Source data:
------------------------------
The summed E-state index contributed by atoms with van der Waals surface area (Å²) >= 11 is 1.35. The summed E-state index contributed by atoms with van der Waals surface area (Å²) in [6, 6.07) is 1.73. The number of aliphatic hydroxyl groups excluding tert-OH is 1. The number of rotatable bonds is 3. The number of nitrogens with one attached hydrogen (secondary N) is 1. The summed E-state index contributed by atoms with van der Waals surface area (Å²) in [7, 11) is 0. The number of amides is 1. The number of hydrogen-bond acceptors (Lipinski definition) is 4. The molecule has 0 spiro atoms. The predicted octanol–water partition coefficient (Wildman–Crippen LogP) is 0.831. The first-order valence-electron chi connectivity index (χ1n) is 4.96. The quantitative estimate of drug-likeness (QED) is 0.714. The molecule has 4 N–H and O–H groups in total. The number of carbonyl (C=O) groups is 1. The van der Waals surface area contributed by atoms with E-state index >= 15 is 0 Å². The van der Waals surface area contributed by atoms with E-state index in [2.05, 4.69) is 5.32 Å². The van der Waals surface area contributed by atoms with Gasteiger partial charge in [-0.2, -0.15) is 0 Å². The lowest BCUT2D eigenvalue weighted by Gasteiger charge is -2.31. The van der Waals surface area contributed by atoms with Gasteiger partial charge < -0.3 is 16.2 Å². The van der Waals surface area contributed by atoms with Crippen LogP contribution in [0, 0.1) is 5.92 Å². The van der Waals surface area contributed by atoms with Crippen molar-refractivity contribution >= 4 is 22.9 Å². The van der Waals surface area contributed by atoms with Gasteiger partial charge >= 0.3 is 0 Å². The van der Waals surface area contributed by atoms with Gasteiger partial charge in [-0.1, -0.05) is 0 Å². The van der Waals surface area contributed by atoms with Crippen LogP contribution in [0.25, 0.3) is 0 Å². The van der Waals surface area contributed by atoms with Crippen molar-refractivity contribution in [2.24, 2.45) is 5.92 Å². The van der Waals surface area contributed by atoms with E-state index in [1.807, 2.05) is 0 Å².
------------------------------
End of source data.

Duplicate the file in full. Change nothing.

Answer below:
The summed E-state index contributed by atoms with van der Waals surface area (Å²) >= 11 is 1.35. The summed E-state index contributed by atoms with van der Waals surface area (Å²) in [6, 6.07) is 1.73. The number of aliphatic hydroxyl groups excluding tert-OH is 1. The number of rotatable bonds is 3. The number of nitrogens with one attached hydrogen (secondary N) is 1. The summed E-state index contributed by atoms with van der Waals surface area (Å²) in [7, 11) is 0. The number of amides is 1. The number of hydrogen-bond acceptors (Lipinski definition) is 4. The molecule has 0 spiro atoms. The predicted octanol–water partition coefficient (Wildman–Crippen LogP) is 0.831. The first-order valence-electron chi connectivity index (χ1n) is 4.96. The quantitative estimate of drug-likeness (QED) is 0.714. The molecule has 4 N–H and O–H groups in total. The number of carbonyl (C=O) groups is 1. The van der Waals surface area contributed by atoms with E-state index >= 15 is 0 Å². The van der Waals surface area contributed by atoms with E-state index in [2.05, 4.69) is 5.32 Å². The van der Waals surface area contributed by atoms with Gasteiger partial charge in [-0.2, -0.15) is 0 Å². The lowest BCUT2D eigenvalue weighted by Gasteiger charge is -2.31. The van der Waals surface area contributed by atoms with Gasteiger partial charge < -0.3 is 16.2 Å². The van der Waals surface area contributed by atoms with Crippen LogP contribution in [0, 0.1) is 5.92 Å². The van der Waals surface area contributed by atoms with Crippen molar-refractivity contribution >= 4 is 22.9 Å². The van der Waals surface area contributed by atoms with Gasteiger partial charge >= 0.3 is 0 Å². The van der Waals surface area contributed by atoms with Gasteiger partial charge in [-0.1, -0.05) is 0 Å². The van der Waals surface area contributed by atoms with Crippen LogP contribution in [0.25, 0.3) is 0 Å². The van der Waals surface area contributed by atoms with Crippen molar-refractivity contribution in [2.24, 2.45) is 5.92 Å². The van der Waals surface area contributed by atoms with E-state index in [1.807, 2.05) is 0 Å².